A study published on Monday at the annual meeting of the American Thoracic Society has concluded that modern mining techniques that kick up large quantities of silica dust are responsible for a recent increase in the number of cases of progressive massive fibrosis.
The disease is a severe form of coalworker’s pneumoconiosis, also known as black lung, and is triggered by the inhalation of coal dust or silica. In ordinary circumstances, the particles cause damage to the lungs over several years, eventually preventing them from operating effectively but posing little threat in the short-term, but progressive massive fibrosis can limit an individual’s breathing much faster.
The number of cases of black lung in the US has increased dramatically since 1990, with research from the University of Illinois at Chicago reporting that there were 49 cases of black lung recorded in 2016 alone, compared to 31 across the entire decade of the 1990s. While the US has made changes to its legislation to improve access to healthcare for affected miners, the reasons behind the dramatic increase have been less clear.
The new study, conducted by researchers at the University of Illinois at Chicago’s Black Lung Center of Excellence, found that the proportion of miners suffering from black lung triggered by coal dust inhalation has decreased over time, compared to the number of miners suffering from the same disease triggered by inhaling silica. The researchers found that the proportion of black lung attributable to silica increased from 24% before 1990 to 40% after 1990.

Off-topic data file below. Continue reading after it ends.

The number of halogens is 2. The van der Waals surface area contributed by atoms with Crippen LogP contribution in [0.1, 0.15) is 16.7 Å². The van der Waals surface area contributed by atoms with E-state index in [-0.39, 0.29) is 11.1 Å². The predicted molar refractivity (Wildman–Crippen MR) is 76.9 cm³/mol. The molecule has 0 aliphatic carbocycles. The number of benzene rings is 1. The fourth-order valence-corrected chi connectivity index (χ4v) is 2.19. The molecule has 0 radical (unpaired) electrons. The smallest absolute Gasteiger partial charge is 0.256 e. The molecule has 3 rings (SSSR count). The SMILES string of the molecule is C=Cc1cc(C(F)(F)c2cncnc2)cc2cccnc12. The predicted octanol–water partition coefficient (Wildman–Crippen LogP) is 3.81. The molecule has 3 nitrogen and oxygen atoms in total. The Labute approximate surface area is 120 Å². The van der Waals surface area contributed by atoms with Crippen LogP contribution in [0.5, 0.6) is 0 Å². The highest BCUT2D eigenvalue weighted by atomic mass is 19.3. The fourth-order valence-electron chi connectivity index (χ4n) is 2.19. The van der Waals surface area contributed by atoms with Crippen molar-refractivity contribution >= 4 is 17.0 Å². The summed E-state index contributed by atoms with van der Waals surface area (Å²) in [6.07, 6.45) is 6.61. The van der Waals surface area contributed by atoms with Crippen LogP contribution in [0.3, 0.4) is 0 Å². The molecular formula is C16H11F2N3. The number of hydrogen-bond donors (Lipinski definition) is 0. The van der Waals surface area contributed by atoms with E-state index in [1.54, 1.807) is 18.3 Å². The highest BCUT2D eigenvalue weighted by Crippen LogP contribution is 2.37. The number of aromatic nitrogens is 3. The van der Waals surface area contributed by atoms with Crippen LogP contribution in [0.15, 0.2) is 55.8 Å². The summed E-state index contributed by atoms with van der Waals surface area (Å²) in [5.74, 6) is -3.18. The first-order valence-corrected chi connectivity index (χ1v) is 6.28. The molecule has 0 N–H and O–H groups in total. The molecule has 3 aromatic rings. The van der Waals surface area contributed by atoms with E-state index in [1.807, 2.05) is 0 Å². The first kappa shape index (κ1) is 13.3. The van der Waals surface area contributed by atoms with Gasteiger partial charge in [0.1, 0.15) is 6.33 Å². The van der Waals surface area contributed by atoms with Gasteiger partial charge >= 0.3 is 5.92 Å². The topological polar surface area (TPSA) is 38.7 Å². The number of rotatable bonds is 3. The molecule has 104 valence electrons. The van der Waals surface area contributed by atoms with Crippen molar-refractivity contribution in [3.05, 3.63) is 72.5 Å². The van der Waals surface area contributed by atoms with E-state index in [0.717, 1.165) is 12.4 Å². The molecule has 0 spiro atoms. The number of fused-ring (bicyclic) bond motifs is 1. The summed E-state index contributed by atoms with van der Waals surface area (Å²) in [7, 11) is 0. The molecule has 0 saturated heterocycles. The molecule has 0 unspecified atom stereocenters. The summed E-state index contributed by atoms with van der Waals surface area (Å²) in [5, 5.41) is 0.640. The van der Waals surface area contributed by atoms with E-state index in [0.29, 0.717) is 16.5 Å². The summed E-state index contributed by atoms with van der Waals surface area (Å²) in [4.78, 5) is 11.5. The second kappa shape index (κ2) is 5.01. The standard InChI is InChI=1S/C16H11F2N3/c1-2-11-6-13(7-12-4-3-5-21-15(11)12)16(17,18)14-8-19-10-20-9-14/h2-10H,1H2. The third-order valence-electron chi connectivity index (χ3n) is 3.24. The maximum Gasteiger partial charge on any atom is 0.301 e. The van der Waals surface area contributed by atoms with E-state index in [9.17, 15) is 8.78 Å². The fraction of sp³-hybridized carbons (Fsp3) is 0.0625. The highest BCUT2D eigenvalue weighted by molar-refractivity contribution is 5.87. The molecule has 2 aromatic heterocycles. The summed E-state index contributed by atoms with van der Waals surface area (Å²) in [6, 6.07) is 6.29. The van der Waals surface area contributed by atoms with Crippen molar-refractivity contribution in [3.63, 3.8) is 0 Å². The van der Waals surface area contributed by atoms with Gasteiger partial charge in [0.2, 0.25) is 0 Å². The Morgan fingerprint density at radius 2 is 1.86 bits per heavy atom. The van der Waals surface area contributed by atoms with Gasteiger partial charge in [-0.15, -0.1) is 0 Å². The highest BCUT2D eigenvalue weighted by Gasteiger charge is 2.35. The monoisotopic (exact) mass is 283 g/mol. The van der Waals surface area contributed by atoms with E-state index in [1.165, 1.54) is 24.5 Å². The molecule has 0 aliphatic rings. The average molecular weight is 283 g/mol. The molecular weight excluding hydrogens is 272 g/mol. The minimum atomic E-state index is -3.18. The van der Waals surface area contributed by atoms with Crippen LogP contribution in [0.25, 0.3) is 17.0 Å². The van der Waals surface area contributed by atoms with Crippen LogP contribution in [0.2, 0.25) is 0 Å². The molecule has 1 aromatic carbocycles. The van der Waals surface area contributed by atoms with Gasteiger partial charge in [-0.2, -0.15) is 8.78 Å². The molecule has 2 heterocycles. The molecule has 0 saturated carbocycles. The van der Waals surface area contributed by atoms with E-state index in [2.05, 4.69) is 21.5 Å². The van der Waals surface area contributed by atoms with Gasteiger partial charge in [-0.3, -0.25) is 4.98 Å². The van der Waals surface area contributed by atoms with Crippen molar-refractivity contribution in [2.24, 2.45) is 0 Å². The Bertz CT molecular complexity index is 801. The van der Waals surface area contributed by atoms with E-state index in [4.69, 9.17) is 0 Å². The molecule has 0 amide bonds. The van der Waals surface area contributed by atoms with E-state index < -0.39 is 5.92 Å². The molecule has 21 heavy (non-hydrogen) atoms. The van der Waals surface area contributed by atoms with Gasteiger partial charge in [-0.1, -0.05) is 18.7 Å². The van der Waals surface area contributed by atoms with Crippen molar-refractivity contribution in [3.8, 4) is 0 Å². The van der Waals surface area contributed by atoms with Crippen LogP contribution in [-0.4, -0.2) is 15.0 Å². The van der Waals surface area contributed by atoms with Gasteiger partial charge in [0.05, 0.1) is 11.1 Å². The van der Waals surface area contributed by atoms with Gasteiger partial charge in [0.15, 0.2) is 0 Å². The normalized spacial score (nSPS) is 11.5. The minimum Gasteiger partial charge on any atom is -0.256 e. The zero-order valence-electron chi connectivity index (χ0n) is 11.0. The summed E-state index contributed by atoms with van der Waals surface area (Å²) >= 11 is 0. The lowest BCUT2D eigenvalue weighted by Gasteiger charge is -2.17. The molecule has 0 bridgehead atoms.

While this means the majority of black lung cases are caused by coal dust –the team identified 141 cases of black lung predominantly caused by coal dust since 1990, compared to 77 predominantly caused by silica – the researchers also noted that dust containing silica is up to 20 times more toxic than particular matter only containing coal dust.
The inhalation of silica has also been strongly linked to lung cancer, while there is no such link between cancer and coal dust, suggesting that increased concentrations of silica in mining poses a wider range of risks to health.